Tension refers to forces pulling away from each other; compression refers to forces pushing together. Some materials are better at handling tension (think about a rope being used in a tug of war) while others cope better with compression (imagine a piece of blu-tac or plasticine).

It’s essential that architects use the right materials to avoid structures snapping and buckling, and putting people in danger. Similarly, they need to understand how individual elements such as arches use compression to add strength to buildings. 

Loads

Loads are forces that cause buildings to move or feel other kinds of stress. They are usually split into two types: live loads (which change over time, e.g. the number of people using a building) and dead loads (which are fixed, e.g. the weight of the building’s materials).

You will also hear loads being described as either horizontal / lateral (caused by natural things like wind and earthquakes) or ‘vertical’ / gravitational. 

Thermodynamics

Architects are responsible for making sure heat goes to the places where it’s needed, and stays away from the places where it’s not. To do this, they must understand a little about heat transfer (by conduction, convection, radiation and phase change – all of which you probably encountered in school physics lessons).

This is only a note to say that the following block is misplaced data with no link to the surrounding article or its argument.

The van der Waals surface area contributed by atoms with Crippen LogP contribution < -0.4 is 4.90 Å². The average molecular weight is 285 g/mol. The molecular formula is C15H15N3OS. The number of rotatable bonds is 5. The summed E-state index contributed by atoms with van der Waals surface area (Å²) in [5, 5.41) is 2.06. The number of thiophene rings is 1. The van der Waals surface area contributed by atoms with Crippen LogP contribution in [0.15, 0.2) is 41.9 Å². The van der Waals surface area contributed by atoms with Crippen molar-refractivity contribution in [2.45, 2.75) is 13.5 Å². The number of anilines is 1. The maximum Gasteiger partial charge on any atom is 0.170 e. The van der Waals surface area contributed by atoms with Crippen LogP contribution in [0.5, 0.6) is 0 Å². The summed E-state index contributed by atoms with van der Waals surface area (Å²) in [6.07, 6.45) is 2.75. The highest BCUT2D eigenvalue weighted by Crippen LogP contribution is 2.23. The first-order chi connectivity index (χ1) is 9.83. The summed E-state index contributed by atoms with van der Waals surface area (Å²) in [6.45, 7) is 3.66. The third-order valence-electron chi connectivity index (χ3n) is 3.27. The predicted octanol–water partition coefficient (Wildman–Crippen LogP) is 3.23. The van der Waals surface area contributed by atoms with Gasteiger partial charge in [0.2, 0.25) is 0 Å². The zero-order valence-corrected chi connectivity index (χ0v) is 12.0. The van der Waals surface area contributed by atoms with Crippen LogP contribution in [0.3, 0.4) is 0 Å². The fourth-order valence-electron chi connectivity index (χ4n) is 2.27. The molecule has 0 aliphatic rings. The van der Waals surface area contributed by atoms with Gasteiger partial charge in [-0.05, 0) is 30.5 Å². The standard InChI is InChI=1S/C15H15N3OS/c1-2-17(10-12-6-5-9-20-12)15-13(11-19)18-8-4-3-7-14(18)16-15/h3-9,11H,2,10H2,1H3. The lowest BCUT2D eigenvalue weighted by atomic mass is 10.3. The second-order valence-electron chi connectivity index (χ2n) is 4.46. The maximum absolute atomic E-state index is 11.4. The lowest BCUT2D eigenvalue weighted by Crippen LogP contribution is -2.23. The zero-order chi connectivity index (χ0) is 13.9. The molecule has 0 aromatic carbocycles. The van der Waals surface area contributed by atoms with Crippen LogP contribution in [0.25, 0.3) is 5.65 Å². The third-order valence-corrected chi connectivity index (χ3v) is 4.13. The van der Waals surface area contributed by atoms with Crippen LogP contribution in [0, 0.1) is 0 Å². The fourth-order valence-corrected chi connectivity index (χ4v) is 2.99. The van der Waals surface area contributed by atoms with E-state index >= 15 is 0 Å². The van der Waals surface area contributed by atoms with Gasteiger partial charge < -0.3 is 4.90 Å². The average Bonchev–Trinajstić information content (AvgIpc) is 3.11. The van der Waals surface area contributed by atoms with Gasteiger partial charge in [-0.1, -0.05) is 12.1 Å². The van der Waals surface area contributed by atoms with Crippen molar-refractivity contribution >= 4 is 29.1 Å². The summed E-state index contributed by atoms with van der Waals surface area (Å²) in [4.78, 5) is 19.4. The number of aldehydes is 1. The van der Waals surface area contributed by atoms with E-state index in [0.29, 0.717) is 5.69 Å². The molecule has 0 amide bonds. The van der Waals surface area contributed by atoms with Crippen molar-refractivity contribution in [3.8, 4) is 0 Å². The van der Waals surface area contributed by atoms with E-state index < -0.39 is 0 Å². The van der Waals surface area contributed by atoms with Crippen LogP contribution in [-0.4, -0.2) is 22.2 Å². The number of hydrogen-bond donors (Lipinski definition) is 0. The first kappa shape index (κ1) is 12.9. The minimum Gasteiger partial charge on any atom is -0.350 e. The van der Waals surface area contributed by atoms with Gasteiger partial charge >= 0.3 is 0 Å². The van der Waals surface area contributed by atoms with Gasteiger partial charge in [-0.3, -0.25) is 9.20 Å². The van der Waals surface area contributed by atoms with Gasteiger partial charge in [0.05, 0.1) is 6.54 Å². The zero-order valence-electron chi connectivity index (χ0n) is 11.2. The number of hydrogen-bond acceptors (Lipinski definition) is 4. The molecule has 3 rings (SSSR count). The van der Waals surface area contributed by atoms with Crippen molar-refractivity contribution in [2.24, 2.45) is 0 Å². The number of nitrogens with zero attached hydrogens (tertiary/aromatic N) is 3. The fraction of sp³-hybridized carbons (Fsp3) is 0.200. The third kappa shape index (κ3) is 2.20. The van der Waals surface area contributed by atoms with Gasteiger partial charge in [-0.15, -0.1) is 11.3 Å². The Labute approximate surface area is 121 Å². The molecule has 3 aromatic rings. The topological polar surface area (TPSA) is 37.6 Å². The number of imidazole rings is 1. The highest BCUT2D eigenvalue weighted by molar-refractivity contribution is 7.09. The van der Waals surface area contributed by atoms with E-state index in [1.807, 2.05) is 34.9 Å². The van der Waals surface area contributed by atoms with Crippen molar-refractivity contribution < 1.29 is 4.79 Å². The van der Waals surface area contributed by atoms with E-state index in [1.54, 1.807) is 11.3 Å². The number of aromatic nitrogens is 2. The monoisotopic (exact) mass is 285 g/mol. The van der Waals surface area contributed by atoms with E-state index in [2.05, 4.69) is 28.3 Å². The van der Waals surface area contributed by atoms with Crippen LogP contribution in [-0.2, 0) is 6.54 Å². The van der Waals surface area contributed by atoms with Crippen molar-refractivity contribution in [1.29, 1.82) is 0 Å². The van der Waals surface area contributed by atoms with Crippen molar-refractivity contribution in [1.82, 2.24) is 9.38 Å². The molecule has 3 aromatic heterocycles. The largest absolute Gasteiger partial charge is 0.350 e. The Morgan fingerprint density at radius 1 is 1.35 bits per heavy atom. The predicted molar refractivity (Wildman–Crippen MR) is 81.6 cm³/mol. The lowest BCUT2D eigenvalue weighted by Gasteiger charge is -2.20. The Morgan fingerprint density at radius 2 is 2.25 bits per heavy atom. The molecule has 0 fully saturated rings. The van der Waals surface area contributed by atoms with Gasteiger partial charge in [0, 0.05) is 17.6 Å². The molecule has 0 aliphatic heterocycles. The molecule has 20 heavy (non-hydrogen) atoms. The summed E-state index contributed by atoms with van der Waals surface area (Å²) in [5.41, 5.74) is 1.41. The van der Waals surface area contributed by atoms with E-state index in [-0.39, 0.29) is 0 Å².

Ensuring that a buildings don’t get too hot or cold is not only a matter of  occupants’ comfort; it also protects against things like damp and mold that are caused by condensation.  

Daylighting

Daylighting is the use of natural light to illuminate buildings. It’s an important skill for architects to learn, although a specialized lighting designer will be responsible for any advanced calculations in this respect. Daylighting has been shown to improve the physical and mental health of buildings’ users, and of course it saves energy too.

Vibrations

As we saw above in the example of the Leaning Tower of Pisa, the absorption of vibrations can make a huge difference to whether a building stays up or falls down! But there are lots of other reasons why architects need to think about vibrations: if heard and/or felt they can irritate a building’s users, and they can additionally damage a building’s fixtures, fittings and contents over time.

There are many more physical concepts you are likely to encounter during your degree (usually in modules with the word ‘structure’ in them), but unlike engineers you won’t need to know them inside out. 

Do architects need to be good at physics?

They need to pass the modules of their degree that contain physics components. Beyond that, architects don’t need to be science whizzes because engineers and other specialists are responsible for detailed calculations.